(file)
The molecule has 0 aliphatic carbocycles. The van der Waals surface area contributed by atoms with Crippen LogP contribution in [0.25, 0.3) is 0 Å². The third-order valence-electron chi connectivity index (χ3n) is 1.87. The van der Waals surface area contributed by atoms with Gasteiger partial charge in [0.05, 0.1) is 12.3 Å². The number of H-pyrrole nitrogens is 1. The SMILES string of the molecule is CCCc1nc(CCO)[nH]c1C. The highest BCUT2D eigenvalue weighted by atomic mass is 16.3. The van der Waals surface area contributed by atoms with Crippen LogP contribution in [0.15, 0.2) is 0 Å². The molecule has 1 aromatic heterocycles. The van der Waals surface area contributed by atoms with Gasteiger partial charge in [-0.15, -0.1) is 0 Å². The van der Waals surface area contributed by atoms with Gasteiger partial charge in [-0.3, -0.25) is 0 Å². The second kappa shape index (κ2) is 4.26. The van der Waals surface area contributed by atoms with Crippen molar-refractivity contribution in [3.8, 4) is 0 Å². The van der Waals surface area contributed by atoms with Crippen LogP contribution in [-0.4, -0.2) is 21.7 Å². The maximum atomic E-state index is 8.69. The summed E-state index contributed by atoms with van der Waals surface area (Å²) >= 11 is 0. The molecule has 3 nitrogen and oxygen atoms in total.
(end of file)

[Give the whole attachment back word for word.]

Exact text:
The molecule has 0 aliphatic carbocycles. The van der Waals surface area contributed by atoms with Crippen LogP contribution in [0.25, 0.3) is 0 Å². The third-order valence-electron chi connectivity index (χ3n) is 1.87. The van der Waals surface area contributed by atoms with Gasteiger partial charge in [0.05, 0.1) is 12.3 Å². The number of H-pyrrole nitrogens is 1. The SMILES string of the molecule is CCCc1nc(CCO)[nH]c1C. The highest BCUT2D eigenvalue weighted by atomic mass is 16.3. The van der Waals surface area contributed by atoms with Crippen LogP contribution in [0.15, 0.2) is 0 Å². The molecule has 1 aromatic heterocycles. The van der Waals surface area contributed by atoms with Gasteiger partial charge in [-0.15, -0.1) is 0 Å². The van der Waals surface area contributed by atoms with Gasteiger partial charge in [-0.3, -0.25) is 0 Å². The second kappa shape index (κ2) is 4.26. The van der Waals surface area contributed by atoms with Crippen molar-refractivity contribution in [3.8, 4) is 0 Å². The van der Waals surface area contributed by atoms with Crippen LogP contribution in [-0.4, -0.2) is 21.7 Å². The maximum atomic E-state index is 8.69. The summed E-state index contributed by atoms with van der Waals surface area (Å²) >= 11 is 0. The molecule has 3 nitrogen and oxygen atoms in total.